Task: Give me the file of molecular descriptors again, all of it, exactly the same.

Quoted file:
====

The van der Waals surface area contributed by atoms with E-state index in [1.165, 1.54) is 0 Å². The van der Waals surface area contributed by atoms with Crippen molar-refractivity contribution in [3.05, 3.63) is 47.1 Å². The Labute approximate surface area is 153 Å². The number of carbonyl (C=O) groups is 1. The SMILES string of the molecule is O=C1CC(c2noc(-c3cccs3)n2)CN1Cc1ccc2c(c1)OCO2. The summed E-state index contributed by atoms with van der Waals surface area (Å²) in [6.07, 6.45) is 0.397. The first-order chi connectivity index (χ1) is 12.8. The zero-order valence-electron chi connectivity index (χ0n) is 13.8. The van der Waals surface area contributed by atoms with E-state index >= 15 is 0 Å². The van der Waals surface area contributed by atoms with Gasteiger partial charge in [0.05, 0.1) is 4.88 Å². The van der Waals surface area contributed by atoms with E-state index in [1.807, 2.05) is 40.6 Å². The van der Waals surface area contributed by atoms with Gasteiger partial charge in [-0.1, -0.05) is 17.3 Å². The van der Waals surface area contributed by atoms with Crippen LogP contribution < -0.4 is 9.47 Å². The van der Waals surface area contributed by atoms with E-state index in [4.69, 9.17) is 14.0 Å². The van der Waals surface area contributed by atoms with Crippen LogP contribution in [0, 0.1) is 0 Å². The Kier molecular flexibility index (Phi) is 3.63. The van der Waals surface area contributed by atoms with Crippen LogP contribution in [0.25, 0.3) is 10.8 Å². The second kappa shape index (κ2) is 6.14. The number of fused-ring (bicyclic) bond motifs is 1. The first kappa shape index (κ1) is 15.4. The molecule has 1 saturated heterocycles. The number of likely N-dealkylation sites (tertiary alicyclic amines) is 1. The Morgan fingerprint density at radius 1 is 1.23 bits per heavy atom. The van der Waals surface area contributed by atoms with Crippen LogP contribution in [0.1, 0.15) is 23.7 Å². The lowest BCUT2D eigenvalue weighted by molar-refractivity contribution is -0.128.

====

The van der Waals surface area contributed by atoms with E-state index in [1.165, 1.54) is 0 Å². The van der Waals surface area contributed by atoms with Crippen molar-refractivity contribution in [3.05, 3.63) is 47.1 Å². The Labute approximate surface area is 153 Å². The number of carbonyl (C=O) groups is 1. The SMILES string of the molecule is O=C1CC(c2noc(-c3cccs3)n2)CN1Cc1ccc2c(c1)OCO2. The summed E-state index contributed by atoms with van der Waals surface area (Å²) in [6.07, 6.45) is 0.397. The first-order chi connectivity index (χ1) is 12.8. The zero-order valence-electron chi connectivity index (χ0n) is 13.8. The van der Waals surface area contributed by atoms with E-state index >= 15 is 0 Å². The van der Waals surface area contributed by atoms with Gasteiger partial charge in [0.05, 0.1) is 4.88 Å². The van der Waals surface area contributed by atoms with E-state index in [1.807, 2.05) is 40.6 Å². The van der Waals surface area contributed by atoms with Gasteiger partial charge in [-0.1, -0.05) is 17.3 Å². The van der Waals surface area contributed by atoms with Crippen LogP contribution < -0.4 is 9.47 Å². The van der Waals surface area contributed by atoms with E-state index in [4.69, 9.17) is 14.0 Å². The van der Waals surface area contributed by atoms with Crippen LogP contribution in [0, 0.1) is 0 Å². The Kier molecular flexibility index (Phi) is 3.63. The van der Waals surface area contributed by atoms with Crippen LogP contribution in [0.25, 0.3) is 10.8 Å². The second kappa shape index (κ2) is 6.14. The number of fused-ring (bicyclic) bond motifs is 1. The first kappa shape index (κ1) is 15.4. The molecule has 1 saturated heterocycles. The number of likely N-dealkylation sites (tertiary alicyclic amines) is 1. The Morgan fingerprint density at radius 1 is 1.23 bits per heavy atom. The van der Waals surface area contributed by atoms with Crippen LogP contribution in [0.1, 0.15) is 23.7 Å². The lowest BCUT2D eigenvalue weighted by molar-refractivity contribution is -0.128.